1) The composition of lymph fluid is similar to that of blood plasma, except with white blood cells instead of red.
2) It is an open system and it has no pump (like the heart in the circulatory system). Lymph has to be manually facilitated in order to move, through contract of muscle tissues during physical exercise or through specific manual therapy techniques.
3) When the swelling around an injury goes down, that is your lymphatic system at work.
4) Lymph is created when interstitial fluid is taken in by lymphatic capillaries.
5) Women have an estimated 20-30% larger lymphatic structure than men.
6) Lymph generally does not flow backwards. However, if the pressure within the capillary walls is elevated, the flow of lymph fluid can become stagnant enough to allow back flow and cause edema.
7) The lymph system is like an automatic flushing toilet, preventing waste from building up in your body.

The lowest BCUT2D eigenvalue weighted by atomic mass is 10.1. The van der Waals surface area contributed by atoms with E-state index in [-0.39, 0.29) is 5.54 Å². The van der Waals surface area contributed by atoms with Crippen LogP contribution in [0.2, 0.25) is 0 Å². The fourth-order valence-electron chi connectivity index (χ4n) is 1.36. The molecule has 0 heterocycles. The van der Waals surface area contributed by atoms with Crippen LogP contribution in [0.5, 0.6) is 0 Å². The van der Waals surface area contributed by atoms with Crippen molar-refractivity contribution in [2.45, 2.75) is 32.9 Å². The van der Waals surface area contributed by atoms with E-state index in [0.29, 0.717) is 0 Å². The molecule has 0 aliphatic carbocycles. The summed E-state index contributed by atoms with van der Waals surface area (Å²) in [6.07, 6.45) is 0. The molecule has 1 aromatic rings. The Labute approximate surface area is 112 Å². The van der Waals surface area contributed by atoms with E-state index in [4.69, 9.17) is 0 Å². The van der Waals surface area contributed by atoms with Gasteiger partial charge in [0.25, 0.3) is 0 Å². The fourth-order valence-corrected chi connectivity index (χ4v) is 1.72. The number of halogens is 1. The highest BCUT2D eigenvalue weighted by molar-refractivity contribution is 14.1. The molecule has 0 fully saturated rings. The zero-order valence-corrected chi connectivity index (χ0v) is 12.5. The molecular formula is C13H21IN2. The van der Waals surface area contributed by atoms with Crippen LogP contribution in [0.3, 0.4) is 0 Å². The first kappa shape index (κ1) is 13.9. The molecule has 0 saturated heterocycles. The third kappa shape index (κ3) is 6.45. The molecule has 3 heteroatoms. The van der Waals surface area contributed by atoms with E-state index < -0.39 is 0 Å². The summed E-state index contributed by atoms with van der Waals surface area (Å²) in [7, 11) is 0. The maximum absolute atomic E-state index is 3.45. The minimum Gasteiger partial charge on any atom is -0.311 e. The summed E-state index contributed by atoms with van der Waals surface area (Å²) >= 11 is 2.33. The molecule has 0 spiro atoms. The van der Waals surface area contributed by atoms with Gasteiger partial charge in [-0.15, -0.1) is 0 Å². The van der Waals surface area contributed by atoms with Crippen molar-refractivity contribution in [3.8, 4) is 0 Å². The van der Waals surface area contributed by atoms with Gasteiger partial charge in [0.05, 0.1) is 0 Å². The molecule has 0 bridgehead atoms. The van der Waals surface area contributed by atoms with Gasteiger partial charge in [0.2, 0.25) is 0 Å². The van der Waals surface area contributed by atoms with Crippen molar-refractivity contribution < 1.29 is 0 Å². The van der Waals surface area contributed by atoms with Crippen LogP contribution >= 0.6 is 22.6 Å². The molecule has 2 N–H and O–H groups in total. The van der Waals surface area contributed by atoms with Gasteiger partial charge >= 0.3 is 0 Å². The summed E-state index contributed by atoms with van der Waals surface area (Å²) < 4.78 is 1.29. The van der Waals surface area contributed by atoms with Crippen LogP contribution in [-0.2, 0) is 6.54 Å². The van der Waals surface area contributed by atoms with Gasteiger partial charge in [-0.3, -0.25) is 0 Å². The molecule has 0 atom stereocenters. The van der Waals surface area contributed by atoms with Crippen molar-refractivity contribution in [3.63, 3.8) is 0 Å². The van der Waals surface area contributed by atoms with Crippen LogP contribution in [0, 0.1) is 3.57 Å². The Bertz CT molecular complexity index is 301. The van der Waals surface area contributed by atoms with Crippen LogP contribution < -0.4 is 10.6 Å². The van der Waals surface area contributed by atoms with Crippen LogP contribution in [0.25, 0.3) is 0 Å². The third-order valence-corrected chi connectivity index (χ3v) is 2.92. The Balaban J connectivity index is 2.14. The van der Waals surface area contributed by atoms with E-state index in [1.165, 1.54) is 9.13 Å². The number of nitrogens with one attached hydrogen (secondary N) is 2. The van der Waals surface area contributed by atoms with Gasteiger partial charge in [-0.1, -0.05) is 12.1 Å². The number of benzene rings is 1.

8) Tonsils are a cluster of lymphatic cells.
9) Morning mucus can be a sign of clogged lymph ducts.
10) The two main lymph outlets are in your mid-back, and improper flow/drainage can cause discomfort to these areas.
Our dear mother and long-time Naturale Alternatives employee, Naemi Huhta, passed away on December 31st, 2015. Thank you for all of the thoughts, prayers and memorials in her honor. May God repay you for your love and kindness.
Janelle is working the extensors in the forearm -- tension in these muscles can be linked to symptoms like numbness and tingling in the fingers.
Here she is working the posterior deltoid muscle of the shoulder. Tension in the shoulders can spread to other areas, contributing to headaches as well as neck and upper back pain.